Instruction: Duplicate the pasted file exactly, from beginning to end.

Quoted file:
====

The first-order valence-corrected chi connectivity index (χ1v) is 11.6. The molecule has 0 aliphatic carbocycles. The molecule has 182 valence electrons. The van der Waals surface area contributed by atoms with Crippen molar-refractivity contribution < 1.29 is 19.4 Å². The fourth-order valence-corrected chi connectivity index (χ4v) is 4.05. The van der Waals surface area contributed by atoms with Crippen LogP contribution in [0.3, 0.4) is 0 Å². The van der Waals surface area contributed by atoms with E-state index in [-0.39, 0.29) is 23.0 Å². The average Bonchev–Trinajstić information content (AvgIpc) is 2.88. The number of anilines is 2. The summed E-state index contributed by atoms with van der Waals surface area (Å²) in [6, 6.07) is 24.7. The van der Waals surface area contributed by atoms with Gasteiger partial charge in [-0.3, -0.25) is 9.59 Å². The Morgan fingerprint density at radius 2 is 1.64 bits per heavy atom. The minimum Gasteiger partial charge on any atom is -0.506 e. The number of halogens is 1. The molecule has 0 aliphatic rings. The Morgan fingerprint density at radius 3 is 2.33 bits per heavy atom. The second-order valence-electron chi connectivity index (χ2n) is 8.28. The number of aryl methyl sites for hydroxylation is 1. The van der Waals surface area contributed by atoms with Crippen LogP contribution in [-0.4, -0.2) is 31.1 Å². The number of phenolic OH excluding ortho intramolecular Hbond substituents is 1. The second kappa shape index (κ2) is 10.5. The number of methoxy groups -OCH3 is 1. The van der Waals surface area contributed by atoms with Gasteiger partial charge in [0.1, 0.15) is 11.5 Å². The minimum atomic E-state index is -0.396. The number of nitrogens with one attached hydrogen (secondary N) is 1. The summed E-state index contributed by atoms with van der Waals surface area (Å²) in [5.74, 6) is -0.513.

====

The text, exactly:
The first-order valence-corrected chi connectivity index (χ1v) is 11.6. The molecule has 0 aliphatic carbocycles. The molecule has 182 valence electrons. The van der Waals surface area contributed by atoms with Crippen molar-refractivity contribution < 1.29 is 19.4 Å². The fourth-order valence-corrected chi connectivity index (χ4v) is 4.05. The van der Waals surface area contributed by atoms with Crippen LogP contribution in [0.3, 0.4) is 0 Å². The van der Waals surface area contributed by atoms with E-state index in [-0.39, 0.29) is 23.0 Å². The average Bonchev–Trinajstić information content (AvgIpc) is 2.88. The number of anilines is 2. The summed E-state index contributed by atoms with van der Waals surface area (Å²) in [6, 6.07) is 24.7. The van der Waals surface area contributed by atoms with Gasteiger partial charge in [-0.3, -0.25) is 9.59 Å². The Morgan fingerprint density at radius 2 is 1.64 bits per heavy atom. The minimum Gasteiger partial charge on any atom is -0.506 e. The number of halogens is 1. The molecule has 0 aliphatic rings. The Morgan fingerprint density at radius 3 is 2.33 bits per heavy atom. The second-order valence-electron chi connectivity index (χ2n) is 8.28. The number of aryl methyl sites for hydroxylation is 1. The van der Waals surface area contributed by atoms with Crippen LogP contribution in [-0.4, -0.2) is 31.1 Å². The number of phenolic OH excluding ortho intramolecular Hbond substituents is 1. The second kappa shape index (κ2) is 10.5. The number of methoxy groups -OCH3 is 1. The van der Waals surface area contributed by atoms with Gasteiger partial charge in [0.1, 0.15) is 11.5 Å². The minimum atomic E-state index is -0.396. The number of nitrogens with one attached hydrogen (secondary N) is 1. The summed E-state index contributed by atoms with van der Waals surface area (Å²) in [5.74, 6) is -0.513.